Note: Please read the first part of this series here.
Anorexia Nervosa Signs and Symptoms
Besides being underweight, other signs and symptoms of anorexia nervosa include:
- An obsession/preoccupation with food by counting calories and severely limiting caloric intake
- Fear of gaining weight/being fat
- A constant desire to lose weight or maintain a weight that is morbidly thin
- Use/abuse of laxatives and diuretics
- Distorted body image (body dysmorphia)
- Excessive exercising
- Irregular bowel movements/Constipation
- Lack of menstrual cycle in women
- Tooth decay and bone loss
- Depression and anxiety
- Dehydration/electrolyte imbalances
- Rapid or irregular heart beat
Any range of symptoms may occur to nutritional deficiencies or dehydration. The mortality rate for anorexia nervosa is officially around 4%, but the actual number may be much higher. Because it is a disorder that may cause a variety of complications for long periods of time, the cause of death listed for an anorexia patient may be classified as something else. Eating disorders account for more deaths than any other mental illness.
Treatment for Anorexia Nervosa
For those seriously underweight, hospitalization may be required. In addition, the scope of treatment is directly related to many of the problems associated with malnutrition, such as bone loss. Intravenous fluids may be needed for those who refuse to eat solid foods.
A registered dietitian is often consulted, with the main goal being education of healthy eating habits. Anti-depressants or anti-anxiety drugs may be prescribed.
Once the patient has stabilized, therapy will be the most critical aspect of treatment. Eating disorders are personal diseases, with complex etiologies. Family upbringing, issues with self image and control, as well as cultural/media pressure to maintain a certain body type may all play a role in anorexia nervosa.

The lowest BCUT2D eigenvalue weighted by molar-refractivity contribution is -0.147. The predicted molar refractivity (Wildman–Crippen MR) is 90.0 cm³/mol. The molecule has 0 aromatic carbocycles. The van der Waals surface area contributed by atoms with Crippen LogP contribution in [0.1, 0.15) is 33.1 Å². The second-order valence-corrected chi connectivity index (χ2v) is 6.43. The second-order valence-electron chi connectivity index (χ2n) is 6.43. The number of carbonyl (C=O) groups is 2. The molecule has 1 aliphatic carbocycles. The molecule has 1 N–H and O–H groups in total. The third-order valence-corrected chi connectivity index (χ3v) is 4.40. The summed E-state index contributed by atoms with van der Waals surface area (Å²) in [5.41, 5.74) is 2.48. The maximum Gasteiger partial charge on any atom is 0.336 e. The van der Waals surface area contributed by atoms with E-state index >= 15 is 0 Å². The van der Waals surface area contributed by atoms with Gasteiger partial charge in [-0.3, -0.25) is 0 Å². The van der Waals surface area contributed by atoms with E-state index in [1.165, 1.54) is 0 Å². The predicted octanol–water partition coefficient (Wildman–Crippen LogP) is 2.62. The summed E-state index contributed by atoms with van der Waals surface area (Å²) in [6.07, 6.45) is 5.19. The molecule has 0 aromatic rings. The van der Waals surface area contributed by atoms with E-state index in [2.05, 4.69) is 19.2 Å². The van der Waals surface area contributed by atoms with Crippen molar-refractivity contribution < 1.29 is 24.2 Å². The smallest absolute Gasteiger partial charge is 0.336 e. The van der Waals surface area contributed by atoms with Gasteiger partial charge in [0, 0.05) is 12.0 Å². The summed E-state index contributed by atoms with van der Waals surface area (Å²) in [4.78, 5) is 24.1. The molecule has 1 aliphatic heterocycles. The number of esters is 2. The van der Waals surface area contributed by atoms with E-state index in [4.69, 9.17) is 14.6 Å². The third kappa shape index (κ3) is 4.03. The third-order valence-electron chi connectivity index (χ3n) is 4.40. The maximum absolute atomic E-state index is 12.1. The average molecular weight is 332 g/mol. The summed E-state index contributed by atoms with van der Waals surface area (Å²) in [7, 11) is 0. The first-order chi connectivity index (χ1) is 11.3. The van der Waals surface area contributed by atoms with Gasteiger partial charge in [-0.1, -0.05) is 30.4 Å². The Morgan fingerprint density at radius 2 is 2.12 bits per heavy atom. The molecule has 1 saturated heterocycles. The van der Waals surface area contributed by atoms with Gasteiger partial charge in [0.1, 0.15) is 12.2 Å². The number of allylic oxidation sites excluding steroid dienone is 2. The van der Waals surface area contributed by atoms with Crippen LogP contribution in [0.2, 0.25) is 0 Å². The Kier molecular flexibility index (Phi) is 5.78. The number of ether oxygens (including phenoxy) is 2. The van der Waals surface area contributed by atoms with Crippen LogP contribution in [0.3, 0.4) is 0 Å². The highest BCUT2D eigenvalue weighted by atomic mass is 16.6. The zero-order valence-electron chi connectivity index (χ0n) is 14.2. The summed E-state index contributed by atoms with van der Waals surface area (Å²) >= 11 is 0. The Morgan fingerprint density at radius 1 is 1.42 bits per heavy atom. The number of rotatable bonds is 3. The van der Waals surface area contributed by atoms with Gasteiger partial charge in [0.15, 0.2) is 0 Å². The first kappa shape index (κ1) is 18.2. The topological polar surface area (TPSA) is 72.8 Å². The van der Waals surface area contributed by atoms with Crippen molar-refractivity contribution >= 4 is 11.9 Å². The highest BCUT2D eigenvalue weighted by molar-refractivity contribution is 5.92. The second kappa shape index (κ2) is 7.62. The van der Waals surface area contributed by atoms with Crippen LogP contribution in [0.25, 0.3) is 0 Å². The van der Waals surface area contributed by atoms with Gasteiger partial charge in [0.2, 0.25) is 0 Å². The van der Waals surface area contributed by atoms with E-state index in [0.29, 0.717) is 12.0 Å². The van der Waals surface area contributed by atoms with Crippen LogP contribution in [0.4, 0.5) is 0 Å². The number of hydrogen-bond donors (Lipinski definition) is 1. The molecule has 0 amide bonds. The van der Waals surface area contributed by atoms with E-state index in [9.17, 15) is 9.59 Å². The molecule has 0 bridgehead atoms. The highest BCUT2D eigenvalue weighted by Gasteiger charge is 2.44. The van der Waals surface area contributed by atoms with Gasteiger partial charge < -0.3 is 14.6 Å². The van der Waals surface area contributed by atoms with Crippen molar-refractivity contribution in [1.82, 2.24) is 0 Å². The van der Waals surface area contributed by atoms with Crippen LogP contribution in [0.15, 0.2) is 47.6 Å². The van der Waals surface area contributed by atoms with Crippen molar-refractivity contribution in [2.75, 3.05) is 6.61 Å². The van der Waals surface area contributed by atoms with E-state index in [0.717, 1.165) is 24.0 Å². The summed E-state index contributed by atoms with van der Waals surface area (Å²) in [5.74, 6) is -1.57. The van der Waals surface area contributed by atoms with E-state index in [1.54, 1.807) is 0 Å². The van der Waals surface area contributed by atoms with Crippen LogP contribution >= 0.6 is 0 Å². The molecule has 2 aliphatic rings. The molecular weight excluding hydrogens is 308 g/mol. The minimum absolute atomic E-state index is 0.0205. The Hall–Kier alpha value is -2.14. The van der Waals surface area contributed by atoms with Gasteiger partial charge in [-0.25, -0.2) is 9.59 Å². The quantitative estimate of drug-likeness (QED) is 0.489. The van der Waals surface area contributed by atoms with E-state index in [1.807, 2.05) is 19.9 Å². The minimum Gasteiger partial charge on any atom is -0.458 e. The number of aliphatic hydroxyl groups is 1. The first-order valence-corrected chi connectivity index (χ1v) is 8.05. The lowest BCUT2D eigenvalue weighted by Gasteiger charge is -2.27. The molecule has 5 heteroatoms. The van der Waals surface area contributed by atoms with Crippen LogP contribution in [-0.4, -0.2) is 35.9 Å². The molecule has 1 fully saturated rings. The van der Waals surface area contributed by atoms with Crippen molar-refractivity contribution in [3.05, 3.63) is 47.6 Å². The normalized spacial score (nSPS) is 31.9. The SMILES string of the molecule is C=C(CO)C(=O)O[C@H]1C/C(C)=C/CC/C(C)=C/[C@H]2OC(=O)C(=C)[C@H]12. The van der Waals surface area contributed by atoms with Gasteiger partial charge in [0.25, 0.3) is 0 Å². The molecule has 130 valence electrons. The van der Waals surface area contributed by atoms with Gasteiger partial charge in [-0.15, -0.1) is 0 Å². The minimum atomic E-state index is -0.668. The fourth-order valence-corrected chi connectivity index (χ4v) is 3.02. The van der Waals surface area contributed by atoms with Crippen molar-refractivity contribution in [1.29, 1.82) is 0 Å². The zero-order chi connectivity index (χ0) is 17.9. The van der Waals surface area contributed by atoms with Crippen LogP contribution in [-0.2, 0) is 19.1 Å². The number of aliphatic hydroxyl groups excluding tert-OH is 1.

Finally, substance abuse related to use or overuse of diet pills, amphetamines, heroin, or other illegal drugs may be necessary. The musician, Amy Winehouse, is believed to have have anorexia nervosa in addiction to substance abuse issues.
Bulimia Signs and Symptoms
Bulimia is an eating disorder characterized by “binging and purging.” The sufferer will often consume extremely large portions of food, then regurgitate the contents. Bulimics may maintain a normal weight, but they do so at a cost. Signs/Symptoms include:
- Evidence of binge eating, such as missing food or discarded wrappers
- Evidence of self-induced vomiting, i.e. disappearing for long periods of time after meals
- Appearing out of control in relation to food intake
- Use/abuse of laxatives, diuretics, or diet pills
- Excessive exercise/need to burn calories consumed
- Discolored/decaying teeth
- Irregular bowel movements/constipation
- Damage to digestive system
- Dehydration/electrolyte imbalances
- Rapid/irregular heart beat
Treatment for Bulimia
Initially an IV may be needed to replenish fluids and stabilize electrolytes. Damage caused to teeth, bones and organs are treated medically as they present.
Like all mental disorders, therapy is a very important part of treatment and healing, as the bulimic likely suffers from depression, anxiety, or body image/control issues. Cognitive behavioral therapy (CBT) is often the treatment of choice, and patients are taught to use more effective coping mechanisms and establish normal eating patterns.
Like other eating disorders, bulimia sufferers commonly abuse a wide range of substances, including alcohol, cocaine, prescription medication, and OTC laxatives, diuretics, and diet pills. In addiction to weight maintenance, depression and self-esteem issues often contribute to abuse. Thus, anti-depressants or anti-anxiety medications are often used to stabilize mood.
More to come in this series – “bigorexia” and non-specified eating disorders.
If you suspect you or someone you know is abusing drugs or alcohol, please seek help immediately.